Atlantic Counseling Group Blog

Athletic Performance: The Body Achieves What the Mind Believes

Student-athletes are often faced with pressures, demands, and time constraints that are likely to result in high stress and feelings of anxiety. For student-athletes, time management skills become critical when having to balance academics, practice, competition, and attempts to maintain a social life. Competitive athletes frequently have two things in common. 1. They want to succeed in their sport 2. They often feel worried, anxious, and fearful of a negative outcome before a competition. Coaches often underestimate the psychological components associated with athletic performance. Practice is 90% physical and 10% mental. Competition is 90% mental and 10% physical. It is important to strengthen our “mental muscles” just as much as our physical ones. To be a winner, you have to think and fully believe that you are one. It takes practice to achieve this state of mind.

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How to Talk to Your Children About COVID-19

My ride with three kids in the car after school helped prompt this blog. They were full of questions, comments, correct facts and other wildly incorrect ideas.

The best movie overall to help explain this, for those that enjoy media, is the Frozen Fever short animated movie. In it, the sneezes produce lots and lots of little snow men called Snowgies and they just keep multiplying and taking over a bunch of places. This show helps kids to get the idea of germs spreading even when we try not to have this happen.

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Understanding Brain Injuries: What You Need to Know

March has been designated “Brain Injury Awareness Month,” which provides a good opportunity to discuss a widespread personal and public health issue that touches most of us, in some way, over the course of our lives. There are many types of brain injury, many levels of severity, and significant variability in outcomes for people who have sustained brain injuries.

The Centers for Disease Control and Prevention (CDC) defines a Traumatic Brain Injury (TBI) as “a disruption in the normal function of the brain that can be caused by a bump, blow or jolt to the head, or penetrating head injury.” TBI is a major cause of death and disability in the United States. In 2014 there were approximately 2.87 million TBI-related emergency department visits, hospitalizations and deaths in the US, according to the CDC.

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Love and Relationships: Managing Conflicts with Emotional Intimacy

As Valentine’s Day approaches, we can’t help but think about love and intimacy in our own lives. We thrive on closeness. We long for loving relationships. We strive to foster meaningful relationships with friends, family, and significant others. However, we are scared of conflict in those relationships and shield ourselves from developing stronger bonds when conflict is present.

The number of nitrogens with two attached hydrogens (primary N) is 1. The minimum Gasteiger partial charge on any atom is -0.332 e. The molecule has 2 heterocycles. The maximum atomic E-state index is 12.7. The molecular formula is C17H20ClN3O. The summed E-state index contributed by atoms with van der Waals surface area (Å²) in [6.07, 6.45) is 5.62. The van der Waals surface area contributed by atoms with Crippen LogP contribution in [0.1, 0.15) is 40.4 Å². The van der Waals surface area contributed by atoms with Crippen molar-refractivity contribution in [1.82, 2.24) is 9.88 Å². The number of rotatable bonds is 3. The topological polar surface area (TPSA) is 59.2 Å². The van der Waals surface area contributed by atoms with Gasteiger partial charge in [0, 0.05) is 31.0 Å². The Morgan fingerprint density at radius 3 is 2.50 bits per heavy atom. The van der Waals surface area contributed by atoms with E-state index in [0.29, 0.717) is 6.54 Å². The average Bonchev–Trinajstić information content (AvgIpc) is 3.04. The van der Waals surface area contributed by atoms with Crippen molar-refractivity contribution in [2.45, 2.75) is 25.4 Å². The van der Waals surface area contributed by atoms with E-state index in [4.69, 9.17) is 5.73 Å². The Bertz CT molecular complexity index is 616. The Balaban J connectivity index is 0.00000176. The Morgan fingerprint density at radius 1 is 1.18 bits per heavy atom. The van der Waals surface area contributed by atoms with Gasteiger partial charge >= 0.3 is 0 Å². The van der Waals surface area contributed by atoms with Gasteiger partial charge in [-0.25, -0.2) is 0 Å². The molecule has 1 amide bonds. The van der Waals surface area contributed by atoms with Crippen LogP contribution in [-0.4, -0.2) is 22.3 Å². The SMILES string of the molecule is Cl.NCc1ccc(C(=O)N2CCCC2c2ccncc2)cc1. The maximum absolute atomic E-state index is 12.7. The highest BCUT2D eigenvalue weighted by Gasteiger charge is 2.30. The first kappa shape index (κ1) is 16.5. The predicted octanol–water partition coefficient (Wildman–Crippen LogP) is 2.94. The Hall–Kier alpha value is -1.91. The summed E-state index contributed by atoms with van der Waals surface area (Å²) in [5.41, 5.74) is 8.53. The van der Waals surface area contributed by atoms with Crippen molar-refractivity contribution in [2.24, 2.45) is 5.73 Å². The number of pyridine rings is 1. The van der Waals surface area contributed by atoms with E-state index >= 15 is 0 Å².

Conflict is a natural and normal part of any relationship. If managed poorly, it can damage the best of relationships. But, when managed with kindness, respect, openness and trust it can foster deeper connections and strengthen bonds.

While there are various types of intimacy - including physical touch (i.e. - hugging, kissing), emotional connections (i.e -the intellectual sharing of ideas, goals and values), and shared experiences (i.e- creating memories together), not all of these are valued the same. What is often overlooked and underestimated is the importance of emotional intimacy.

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Self-Care: More Than Just a New Years' Resolution

There is no better time than January for setting intentions for the year. This is the month you'll likely be confronted with societal messages about getting in shape, eliminating bad habits, or doing things that you've been putting off. From water cooler talk about New Year's resolutions, to solicitations from the local gym, to dinner table conversations about finally cleaning out the kitchen cupboards, there is likely no escaping the push to examine your behavior and make a change. But while all this focus on making changes can at times be overwhelming and unwanted pressure, it is a perfect opportunity to set healthy, positive intentions for yourself.

So, in order to dial back the anxieties around making a new start, and to make positive changes for yourself, set a positive intention to nurture yourself this year with healthy self-care practices. More than just a new-years resolution, healthy self-care practices can be essential to emotional and psychological wellness. Here are some self-care ideas to get you started.

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